Diversity in the Fortune 500

It’s a big day here at Fortune HQ. The The 2017 Fortune 500 dropped this morning.

There’s a lot to sort through in the data and analysis, so feel free to mute your feeds and put your devices on do-not-disturb for as long as it takes to get your fill. But let me flag a couple of things for you to get you started.

First, the year’s list includes 32 female chief executives, up from 21 the year before. It’s the largest number of women CEOs since the ranking was first published in 1955. (Don’t lay wreaths at the Fearless Girl’s feet just yet. They’re still just 6.4% of the list.) But one milestone deserves a special call-out: PG&E’s Geisha Williams just joined the list and is the first-ever Latina CEO to appear on the 500.

Today also marks the first time that Fortune’s data team has published their analysis of the available diversity data that describe the 28 million people who work within the Fortune 500 universe. It’s an ongoing project, designed to be a resource to better understand the progress of the cohort as they work towards a more inclusive workforce. You can submit your own here.

Here’s a snapshot: One hundred companies on the list share some data about the gender or ethnic makeup of their employees, but only 3.2% of companies release a complete dataset in each job category and management level. (Fortune considers “complete data” to be the information on the Department of Labor’s EEO-1 form, or its equivalent.) But, says Grace Donnelly, “the vast majority of companies on the list that report their full diversity numbers are in the tech sector.” In fact, 75% of the companies in the tech space are making their numbers public. From this point of view, it makes their ongoing public struggles with diversity and inclusion even more meaningful.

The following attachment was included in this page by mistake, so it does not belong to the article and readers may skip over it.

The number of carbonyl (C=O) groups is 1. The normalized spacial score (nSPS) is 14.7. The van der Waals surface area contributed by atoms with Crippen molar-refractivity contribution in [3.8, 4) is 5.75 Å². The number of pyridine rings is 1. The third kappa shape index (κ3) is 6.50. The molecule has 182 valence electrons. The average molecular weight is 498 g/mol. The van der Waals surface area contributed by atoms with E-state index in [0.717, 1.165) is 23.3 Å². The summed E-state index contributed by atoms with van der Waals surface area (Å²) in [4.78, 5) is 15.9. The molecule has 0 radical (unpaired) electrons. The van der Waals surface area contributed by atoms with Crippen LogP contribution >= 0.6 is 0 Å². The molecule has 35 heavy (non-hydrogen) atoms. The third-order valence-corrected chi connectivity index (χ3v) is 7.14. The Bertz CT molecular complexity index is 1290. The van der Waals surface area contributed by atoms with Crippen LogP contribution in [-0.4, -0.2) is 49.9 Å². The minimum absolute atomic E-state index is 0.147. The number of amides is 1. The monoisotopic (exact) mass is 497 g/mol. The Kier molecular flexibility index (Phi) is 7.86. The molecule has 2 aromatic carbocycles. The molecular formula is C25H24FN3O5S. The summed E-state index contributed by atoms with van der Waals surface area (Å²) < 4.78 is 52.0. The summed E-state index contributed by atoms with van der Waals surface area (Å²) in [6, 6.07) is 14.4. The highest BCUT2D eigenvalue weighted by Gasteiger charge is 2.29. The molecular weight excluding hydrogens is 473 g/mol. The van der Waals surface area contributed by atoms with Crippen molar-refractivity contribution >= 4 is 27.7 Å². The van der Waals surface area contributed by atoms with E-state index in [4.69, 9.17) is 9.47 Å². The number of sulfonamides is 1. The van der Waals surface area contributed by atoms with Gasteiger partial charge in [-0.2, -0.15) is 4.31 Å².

With this much at stake, the numbers have to be more than an opportunity to scold, and more than just a good start.

We’ll have some exciting news to share on diversity reporting in the coming days, along with an update on an important new alliance between major corporate employers that we’ve promised in the past. It will be good news for anyone who is interested in a more inclusive world, I promise.

I don’t think I’m overselling this, either.

If the 28 million employees of the Fortune 500 were a country, they would populate the 12th largest in Africa or the 7th largest in Latin America. That’s a lot of influence. And the trickle down impact of a collective corporate commitment to inclusive leadership would be profound. Think about all those woke, bias-savvy people walking around, innovating, iterating, beating quarterly earnings estimates, holding governments to account, identifying unmet needs in communities, solving huge global problems and finding real talent in pipelines that were once invisible. I picture them all smiling, with perfect teeth, laughing over their shiny laptops, like a stock photo on a corporate diversity page, but real.

On Point

Uber continues to make some major changesYesterday was a big day for Uber. At an all-hands meeting, the company revealed the results of its investigation into harassment claims: About 100 employees have been cleared, 20 were fired, another 57 are still being investigated, 31 are in some type of training, and seven have received a written warning. Bernard Coleman, their still newish head of global diversity and inclusion, said the step was the first of many. Then, in a truly surprising move, the legendary Bozoma Saint John announced that she's leaving her post as Apple's global head of consumer marketing to become Uber’s chief brand officer. Click through for an outstanding interview, as she prepares to take on a new role, with eyes wide open. But, she says, “[t]hat's the excitement of getting into this space, which is that I really don't know what exactly we're going to be trying to overcome.”Billboard